element of the crime, but simply constitutes a part of the proof of such an element, there at least must be some rational connection, in light of all the evidence in the case, between the basic fact proved and the ultimate fact in issue. There is a rational connection when the ultimate fact (the element of the crime) more likely than not follows from the basic fact. Id. at 157, 163-167.
As I have stated, the judge's instruction might reasonably have led the jury to believe that the statutory inference by itself would permit them to find that, at the time of issuance, the defendant knew the check would not be paid, and she intended to defraud Zayre. Therefore, the critical question is whether, standing alone, the defendant's failure to make the check good within the statutory period would satisfy any rational trier of fact beyond a reasonable doubt that the defendant had issued the check dishonestly. Commonwealth v. Latimore, 378 Mass. 671 , 677-678 (1979). I would answer that question in the negative. Common sense and experience tell us that the issuance of a check for which, at the time of presentation, there are insufficient funds for payment, is as likely to result from the drawer's erroneous bookkeeping or other mistake, or inattention, as from the drawer's fraudulent intent. That balance of probabilities is not tilted in favor of the Commonwealth by subsequent nonpayment after notice of dishonor. That is because common sense and experience also tell us that, once the mistake or inattention has occurred, for many individuals financial embarrassment and inability to pay are likely to follow. Surely, a defendant's inability to make restitution for a bad check within two business days after notice of dishonor does not warrant a finding beyond a reasonable doubt that an honest mistake or inattention was not the genesis of the check. In my view, whatever other evidence of the defendant's state of mind there may have been, it was far from overwhelming. I believe that the judge's instruction on prima facie evidence seriously undermined the jury's responsibility to find the several elements of the crime with which the defendant was charged beyond a reasonable doubt, and thus created a substantial risk of a miscarriage of justice.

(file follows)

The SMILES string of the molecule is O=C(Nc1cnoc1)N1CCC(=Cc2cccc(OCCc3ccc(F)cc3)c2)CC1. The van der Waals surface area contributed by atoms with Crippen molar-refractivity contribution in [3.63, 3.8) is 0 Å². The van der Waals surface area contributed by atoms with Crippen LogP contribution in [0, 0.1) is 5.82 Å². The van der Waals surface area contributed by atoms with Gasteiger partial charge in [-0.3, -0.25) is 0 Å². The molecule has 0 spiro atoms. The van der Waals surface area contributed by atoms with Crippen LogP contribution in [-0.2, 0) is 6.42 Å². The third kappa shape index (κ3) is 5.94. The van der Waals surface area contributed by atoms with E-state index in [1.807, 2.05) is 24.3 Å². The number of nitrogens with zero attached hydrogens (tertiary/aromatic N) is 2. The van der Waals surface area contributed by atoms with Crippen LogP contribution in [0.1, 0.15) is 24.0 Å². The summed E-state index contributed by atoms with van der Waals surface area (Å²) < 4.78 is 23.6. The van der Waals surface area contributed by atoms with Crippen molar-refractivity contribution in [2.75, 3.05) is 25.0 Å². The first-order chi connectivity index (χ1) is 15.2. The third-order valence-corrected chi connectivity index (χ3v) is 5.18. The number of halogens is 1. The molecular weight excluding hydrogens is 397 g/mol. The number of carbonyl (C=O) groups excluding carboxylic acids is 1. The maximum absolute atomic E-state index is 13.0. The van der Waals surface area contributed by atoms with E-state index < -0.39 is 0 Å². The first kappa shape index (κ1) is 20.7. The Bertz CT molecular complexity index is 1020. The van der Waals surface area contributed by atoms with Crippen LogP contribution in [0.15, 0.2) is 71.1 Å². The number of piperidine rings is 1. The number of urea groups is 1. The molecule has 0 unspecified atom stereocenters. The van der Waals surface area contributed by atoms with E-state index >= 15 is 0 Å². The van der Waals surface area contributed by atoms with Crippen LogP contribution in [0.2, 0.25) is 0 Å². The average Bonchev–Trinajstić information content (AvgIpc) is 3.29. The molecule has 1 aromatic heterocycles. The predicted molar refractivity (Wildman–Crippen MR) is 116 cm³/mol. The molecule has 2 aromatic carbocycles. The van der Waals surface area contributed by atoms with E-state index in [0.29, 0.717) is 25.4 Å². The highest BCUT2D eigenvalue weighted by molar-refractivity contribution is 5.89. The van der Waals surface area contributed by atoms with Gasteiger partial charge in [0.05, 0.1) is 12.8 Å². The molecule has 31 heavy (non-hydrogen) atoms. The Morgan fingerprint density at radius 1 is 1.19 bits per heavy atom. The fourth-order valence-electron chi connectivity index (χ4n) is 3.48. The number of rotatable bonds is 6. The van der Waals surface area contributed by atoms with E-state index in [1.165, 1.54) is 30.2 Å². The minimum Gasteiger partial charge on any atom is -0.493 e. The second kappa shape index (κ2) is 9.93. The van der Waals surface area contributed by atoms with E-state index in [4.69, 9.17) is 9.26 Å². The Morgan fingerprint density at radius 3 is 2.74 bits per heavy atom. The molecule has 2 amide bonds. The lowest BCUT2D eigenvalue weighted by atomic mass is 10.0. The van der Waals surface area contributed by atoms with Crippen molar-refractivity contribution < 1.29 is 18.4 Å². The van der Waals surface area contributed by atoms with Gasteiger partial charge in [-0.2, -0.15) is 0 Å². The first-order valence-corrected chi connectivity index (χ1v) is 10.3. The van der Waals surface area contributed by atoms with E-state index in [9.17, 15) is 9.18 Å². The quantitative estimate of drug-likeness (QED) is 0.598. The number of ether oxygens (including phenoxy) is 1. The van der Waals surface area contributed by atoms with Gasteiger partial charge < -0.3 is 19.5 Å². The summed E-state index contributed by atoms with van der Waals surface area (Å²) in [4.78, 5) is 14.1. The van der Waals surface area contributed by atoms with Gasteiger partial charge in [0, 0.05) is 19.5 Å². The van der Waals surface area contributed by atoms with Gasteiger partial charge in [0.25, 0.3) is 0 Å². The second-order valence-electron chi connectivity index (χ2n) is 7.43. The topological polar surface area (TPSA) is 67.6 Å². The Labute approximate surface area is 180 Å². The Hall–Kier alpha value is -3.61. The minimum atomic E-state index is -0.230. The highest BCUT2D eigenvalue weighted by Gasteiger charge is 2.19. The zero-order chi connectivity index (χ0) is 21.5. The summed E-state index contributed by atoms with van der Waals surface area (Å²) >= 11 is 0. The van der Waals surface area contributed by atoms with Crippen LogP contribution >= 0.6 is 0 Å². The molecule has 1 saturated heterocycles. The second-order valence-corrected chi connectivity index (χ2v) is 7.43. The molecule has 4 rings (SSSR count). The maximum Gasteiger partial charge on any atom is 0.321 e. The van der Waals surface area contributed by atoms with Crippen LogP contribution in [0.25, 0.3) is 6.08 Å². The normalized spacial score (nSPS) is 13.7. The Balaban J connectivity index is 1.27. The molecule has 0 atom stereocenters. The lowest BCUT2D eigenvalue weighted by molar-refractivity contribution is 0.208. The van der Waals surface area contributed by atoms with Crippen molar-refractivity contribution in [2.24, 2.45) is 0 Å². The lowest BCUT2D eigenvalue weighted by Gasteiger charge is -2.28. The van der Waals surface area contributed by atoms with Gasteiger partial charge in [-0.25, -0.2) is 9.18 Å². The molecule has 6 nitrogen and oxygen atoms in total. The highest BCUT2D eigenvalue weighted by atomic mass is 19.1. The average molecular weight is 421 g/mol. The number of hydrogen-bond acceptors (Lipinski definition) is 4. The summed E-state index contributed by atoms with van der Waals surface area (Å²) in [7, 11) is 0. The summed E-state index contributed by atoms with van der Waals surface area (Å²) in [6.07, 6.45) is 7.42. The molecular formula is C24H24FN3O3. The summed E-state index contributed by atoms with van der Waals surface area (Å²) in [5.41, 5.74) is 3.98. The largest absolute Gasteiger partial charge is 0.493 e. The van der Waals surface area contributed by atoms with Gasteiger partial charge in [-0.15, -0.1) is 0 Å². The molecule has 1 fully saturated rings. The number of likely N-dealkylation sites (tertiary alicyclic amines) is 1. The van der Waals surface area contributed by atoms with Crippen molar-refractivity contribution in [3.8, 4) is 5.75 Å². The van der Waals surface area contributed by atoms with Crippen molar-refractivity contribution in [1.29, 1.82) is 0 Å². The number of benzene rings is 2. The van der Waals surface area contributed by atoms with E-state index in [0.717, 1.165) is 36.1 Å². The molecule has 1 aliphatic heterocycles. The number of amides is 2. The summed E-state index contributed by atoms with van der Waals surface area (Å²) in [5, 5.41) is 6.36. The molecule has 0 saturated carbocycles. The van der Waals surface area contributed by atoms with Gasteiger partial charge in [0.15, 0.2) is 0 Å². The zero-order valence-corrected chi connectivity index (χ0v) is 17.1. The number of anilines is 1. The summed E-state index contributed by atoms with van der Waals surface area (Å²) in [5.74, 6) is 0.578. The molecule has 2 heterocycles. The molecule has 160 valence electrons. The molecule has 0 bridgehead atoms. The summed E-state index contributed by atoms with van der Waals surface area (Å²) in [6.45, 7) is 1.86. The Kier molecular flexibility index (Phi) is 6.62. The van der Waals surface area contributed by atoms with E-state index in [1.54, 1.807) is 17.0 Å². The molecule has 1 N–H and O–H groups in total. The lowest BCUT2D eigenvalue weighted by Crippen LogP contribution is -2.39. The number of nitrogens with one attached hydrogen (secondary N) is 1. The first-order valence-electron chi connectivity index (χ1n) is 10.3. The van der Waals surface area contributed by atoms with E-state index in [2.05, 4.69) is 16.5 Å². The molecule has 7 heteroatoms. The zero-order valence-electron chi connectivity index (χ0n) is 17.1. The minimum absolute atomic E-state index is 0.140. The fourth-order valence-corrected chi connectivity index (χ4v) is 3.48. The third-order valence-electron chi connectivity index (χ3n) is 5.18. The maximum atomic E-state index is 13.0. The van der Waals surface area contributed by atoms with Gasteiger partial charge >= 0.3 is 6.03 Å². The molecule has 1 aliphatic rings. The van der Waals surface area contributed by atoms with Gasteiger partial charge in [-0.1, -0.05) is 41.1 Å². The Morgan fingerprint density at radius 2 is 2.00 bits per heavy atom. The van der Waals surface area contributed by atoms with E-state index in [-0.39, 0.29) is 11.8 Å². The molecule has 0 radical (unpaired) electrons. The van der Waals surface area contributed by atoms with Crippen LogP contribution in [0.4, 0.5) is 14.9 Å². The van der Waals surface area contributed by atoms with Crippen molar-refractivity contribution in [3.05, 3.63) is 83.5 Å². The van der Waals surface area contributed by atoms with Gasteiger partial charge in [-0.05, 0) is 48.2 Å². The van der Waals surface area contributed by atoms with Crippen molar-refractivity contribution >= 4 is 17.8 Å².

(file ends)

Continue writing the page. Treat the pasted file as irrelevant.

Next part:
Therefore, I would reverse the conviction. I would remand the case for trial, [Note 2] and, for purposes of the next trial, I would advise that, if the evidence proves to be substantially the same as the evidence in the present record, no instruction of any kind relative to prima facie evidence will be warranted.
[Note 1] I believe that it also would have been error for the judge to instruct the jury that they could consider the defendant's failure to reimburse Zayre along with other evidence in deciding the elements of knowledge and intent. In my view, failure to make the check good and to pay related costs simply had no tendency whatsoever, on the record in this case, to show an earlier criminal intent.
[Note 2] My review of the record indicates that there is a serious question whether the evidence was sufficient as a matter of law to warrant a guilty finding. However, although the defendant raised that issue by motion at trial, she has not pursued it on appeal. The Commonwealth, therefore, has not had a fair opportunity to confront the issue. For that reason, I do not argue that the court should order the entry of judgment for the defendant.